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Format: Hardcover Verified Purchase
Both books by Michael Gross are "tell all" gossip books. Nothing of value - wasted time. I expected something about the buildings instead of who married/divorced/remarried and how much money they had.
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Before I was done I was totally confused with way too many characters had no idea if Mr. Gross was talking about early twentieth, late or twenty first century. I enjoyed the history of Manhattan and the men that created the modern city. In my opinion, had he narrowed his scope of material and keep some type of organization to let the reader know when the events were happening, I would have enjoyed the book more. I've read Mr. Gross work before and I don't remember it being like this.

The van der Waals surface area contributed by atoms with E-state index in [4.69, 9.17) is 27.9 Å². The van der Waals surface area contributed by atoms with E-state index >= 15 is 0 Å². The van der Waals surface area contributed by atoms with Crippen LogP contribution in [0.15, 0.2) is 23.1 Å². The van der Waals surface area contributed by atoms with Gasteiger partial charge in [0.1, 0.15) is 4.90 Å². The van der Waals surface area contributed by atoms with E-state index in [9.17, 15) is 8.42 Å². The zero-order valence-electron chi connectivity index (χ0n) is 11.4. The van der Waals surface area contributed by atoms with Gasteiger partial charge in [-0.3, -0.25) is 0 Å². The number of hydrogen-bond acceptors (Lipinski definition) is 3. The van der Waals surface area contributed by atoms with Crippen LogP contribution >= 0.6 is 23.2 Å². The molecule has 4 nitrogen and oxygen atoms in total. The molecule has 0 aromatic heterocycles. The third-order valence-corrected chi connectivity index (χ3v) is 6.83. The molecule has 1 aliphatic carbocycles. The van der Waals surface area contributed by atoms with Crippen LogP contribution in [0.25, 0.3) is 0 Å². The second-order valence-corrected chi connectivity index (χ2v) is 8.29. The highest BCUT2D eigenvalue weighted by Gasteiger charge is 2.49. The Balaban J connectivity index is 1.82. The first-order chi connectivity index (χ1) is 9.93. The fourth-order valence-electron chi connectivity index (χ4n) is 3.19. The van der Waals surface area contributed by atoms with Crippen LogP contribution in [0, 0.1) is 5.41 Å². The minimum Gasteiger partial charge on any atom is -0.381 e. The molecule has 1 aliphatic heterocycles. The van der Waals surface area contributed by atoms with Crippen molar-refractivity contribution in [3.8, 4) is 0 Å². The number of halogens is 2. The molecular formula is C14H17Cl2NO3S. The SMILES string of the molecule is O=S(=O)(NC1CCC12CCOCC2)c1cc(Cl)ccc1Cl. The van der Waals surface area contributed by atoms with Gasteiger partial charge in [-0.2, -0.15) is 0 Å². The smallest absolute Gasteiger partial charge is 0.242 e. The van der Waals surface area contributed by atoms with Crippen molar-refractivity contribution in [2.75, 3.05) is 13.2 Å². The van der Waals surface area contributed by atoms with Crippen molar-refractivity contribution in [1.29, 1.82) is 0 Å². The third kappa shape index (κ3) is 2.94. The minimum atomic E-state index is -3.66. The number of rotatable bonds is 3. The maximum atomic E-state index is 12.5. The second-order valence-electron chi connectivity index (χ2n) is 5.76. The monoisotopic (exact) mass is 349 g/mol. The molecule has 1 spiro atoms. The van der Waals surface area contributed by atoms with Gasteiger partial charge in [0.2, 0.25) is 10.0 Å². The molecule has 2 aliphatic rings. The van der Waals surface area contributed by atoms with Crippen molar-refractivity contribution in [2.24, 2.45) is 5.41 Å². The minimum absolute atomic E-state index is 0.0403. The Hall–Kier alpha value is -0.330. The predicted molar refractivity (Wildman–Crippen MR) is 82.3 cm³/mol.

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Format: Hardcover Verified Purchase
Here is the book in 100 words or less: Waste 180 pages with history instead of about this building.
Build building. Sell building to people who have more money than brains. If you are a Goldman Sachs fan or delusional, by all means, buy the book. Otherwise, don't bother.
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Boring book unless you really love Manhattan real estate. Slow developing book with over kill on the history. Would not recommend.